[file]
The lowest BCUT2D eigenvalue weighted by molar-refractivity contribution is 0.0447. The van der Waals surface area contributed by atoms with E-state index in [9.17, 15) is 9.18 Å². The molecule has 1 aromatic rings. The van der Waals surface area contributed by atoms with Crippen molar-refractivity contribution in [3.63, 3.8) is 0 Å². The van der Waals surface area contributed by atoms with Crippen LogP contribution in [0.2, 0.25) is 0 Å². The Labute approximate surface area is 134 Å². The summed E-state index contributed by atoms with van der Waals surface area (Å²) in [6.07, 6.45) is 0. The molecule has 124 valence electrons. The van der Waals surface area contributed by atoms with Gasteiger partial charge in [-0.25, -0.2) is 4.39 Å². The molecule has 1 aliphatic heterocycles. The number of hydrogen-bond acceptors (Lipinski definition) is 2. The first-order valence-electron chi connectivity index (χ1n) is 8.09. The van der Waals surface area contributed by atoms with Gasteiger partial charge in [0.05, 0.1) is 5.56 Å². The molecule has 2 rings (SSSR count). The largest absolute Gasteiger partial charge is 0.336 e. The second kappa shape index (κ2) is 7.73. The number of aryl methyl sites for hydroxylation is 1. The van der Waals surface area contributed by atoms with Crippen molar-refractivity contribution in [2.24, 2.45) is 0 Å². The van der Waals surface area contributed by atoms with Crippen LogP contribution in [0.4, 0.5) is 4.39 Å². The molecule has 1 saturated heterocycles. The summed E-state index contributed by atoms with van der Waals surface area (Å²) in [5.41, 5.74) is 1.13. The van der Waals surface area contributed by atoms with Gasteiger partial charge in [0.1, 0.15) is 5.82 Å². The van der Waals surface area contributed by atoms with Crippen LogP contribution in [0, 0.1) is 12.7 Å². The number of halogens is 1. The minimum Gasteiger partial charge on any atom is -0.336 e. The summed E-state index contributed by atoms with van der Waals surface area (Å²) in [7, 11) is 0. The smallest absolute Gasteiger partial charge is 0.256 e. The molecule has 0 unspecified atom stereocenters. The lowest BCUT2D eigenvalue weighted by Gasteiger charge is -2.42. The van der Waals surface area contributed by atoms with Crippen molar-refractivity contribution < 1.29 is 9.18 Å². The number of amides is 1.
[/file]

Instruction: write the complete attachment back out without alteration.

The lowest BCUT2D eigenvalue weighted by molar-refractivity contribution is 0.0447. The van der Waals surface area contributed by atoms with E-state index in [9.17, 15) is 9.18 Å². The molecule has 1 aromatic rings. The van der Waals surface area contributed by atoms with Crippen molar-refractivity contribution in [3.63, 3.8) is 0 Å². The van der Waals surface area contributed by atoms with Crippen LogP contribution in [0.2, 0.25) is 0 Å². The Labute approximate surface area is 134 Å². The summed E-state index contributed by atoms with van der Waals surface area (Å²) in [6.07, 6.45) is 0. The molecule has 124 valence electrons. The van der Waals surface area contributed by atoms with Gasteiger partial charge in [-0.25, -0.2) is 4.39 Å². The molecule has 1 aliphatic heterocycles. The number of hydrogen-bond acceptors (Lipinski definition) is 2. The first-order valence-electron chi connectivity index (χ1n) is 8.09. The van der Waals surface area contributed by atoms with Gasteiger partial charge in [0.05, 0.1) is 5.56 Å². The molecule has 2 rings (SSSR count). The largest absolute Gasteiger partial charge is 0.336 e. The second kappa shape index (κ2) is 7.73. The number of aryl methyl sites for hydroxylation is 1. The van der Waals surface area contributed by atoms with Crippen molar-refractivity contribution in [2.24, 2.45) is 0 Å². The van der Waals surface area contributed by atoms with Crippen LogP contribution in [0.4, 0.5) is 4.39 Å². The molecule has 1 saturated heterocycles. The summed E-state index contributed by atoms with van der Waals surface area (Å²) in [5.41, 5.74) is 1.13. The van der Waals surface area contributed by atoms with Gasteiger partial charge in [0.1, 0.15) is 5.82 Å². The van der Waals surface area contributed by atoms with Crippen LogP contribution in [0, 0.1) is 12.7 Å². The number of halogens is 1. The minimum Gasteiger partial charge on any atom is -0.336 e. The summed E-state index contributed by atoms with van der Waals surface area (Å²) in [7, 11) is 0. The smallest absolute Gasteiger partial charge is 0.256 e. The molecule has 0 unspecified atom stereocenters. The lowest BCUT2D eigenvalue weighted by Gasteiger charge is -2.42. The van der Waals surface area contributed by atoms with Crippen molar-refractivity contribution < 1.29 is 9.18 Å². The number of amides is 1.